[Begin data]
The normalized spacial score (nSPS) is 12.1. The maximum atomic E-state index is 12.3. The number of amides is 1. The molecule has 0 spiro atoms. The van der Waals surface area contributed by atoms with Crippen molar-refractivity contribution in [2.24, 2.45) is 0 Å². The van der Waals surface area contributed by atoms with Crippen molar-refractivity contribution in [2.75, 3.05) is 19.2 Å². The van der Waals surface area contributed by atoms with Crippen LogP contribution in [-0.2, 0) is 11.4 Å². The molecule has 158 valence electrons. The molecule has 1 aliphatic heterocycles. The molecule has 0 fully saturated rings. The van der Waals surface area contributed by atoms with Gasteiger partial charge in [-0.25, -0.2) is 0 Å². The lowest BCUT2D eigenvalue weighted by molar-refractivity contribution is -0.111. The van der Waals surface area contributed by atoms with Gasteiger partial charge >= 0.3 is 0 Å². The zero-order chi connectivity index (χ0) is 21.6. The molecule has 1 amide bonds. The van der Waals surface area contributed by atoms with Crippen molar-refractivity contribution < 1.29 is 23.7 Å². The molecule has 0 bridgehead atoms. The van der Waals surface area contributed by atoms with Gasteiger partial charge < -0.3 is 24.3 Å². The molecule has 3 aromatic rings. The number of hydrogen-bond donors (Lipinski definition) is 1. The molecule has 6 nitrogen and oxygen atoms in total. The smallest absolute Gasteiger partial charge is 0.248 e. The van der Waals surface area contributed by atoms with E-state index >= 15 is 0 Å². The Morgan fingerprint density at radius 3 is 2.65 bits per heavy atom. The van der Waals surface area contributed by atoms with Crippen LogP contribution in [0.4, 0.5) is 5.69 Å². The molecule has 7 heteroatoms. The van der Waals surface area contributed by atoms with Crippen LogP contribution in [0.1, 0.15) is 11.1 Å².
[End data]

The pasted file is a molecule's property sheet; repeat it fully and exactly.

The normalized spacial score (nSPS) is 12.1. The maximum atomic E-state index is 12.3. The number of amides is 1. The molecule has 0 spiro atoms. The van der Waals surface area contributed by atoms with Crippen molar-refractivity contribution in [2.24, 2.45) is 0 Å². The van der Waals surface area contributed by atoms with Crippen molar-refractivity contribution in [2.75, 3.05) is 19.2 Å². The van der Waals surface area contributed by atoms with Crippen LogP contribution in [-0.2, 0) is 11.4 Å². The molecule has 158 valence electrons. The molecule has 1 aliphatic heterocycles. The molecule has 0 fully saturated rings. The van der Waals surface area contributed by atoms with Gasteiger partial charge in [-0.25, -0.2) is 0 Å². The lowest BCUT2D eigenvalue weighted by molar-refractivity contribution is -0.111. The van der Waals surface area contributed by atoms with Gasteiger partial charge >= 0.3 is 0 Å². The zero-order chi connectivity index (χ0) is 21.6. The molecule has 1 amide bonds. The van der Waals surface area contributed by atoms with Crippen molar-refractivity contribution < 1.29 is 23.7 Å². The molecule has 0 bridgehead atoms. The van der Waals surface area contributed by atoms with Gasteiger partial charge < -0.3 is 24.3 Å². The molecule has 3 aromatic rings. The number of hydrogen-bond donors (Lipinski definition) is 1. The molecule has 6 nitrogen and oxygen atoms in total. The smallest absolute Gasteiger partial charge is 0.248 e. The van der Waals surface area contributed by atoms with E-state index >= 15 is 0 Å². The Morgan fingerprint density at radius 3 is 2.65 bits per heavy atom. The van der Waals surface area contributed by atoms with Crippen LogP contribution in [0.4, 0.5) is 5.69 Å². The molecule has 7 heteroatoms. The van der Waals surface area contributed by atoms with Crippen LogP contribution in [0.1, 0.15) is 11.1 Å².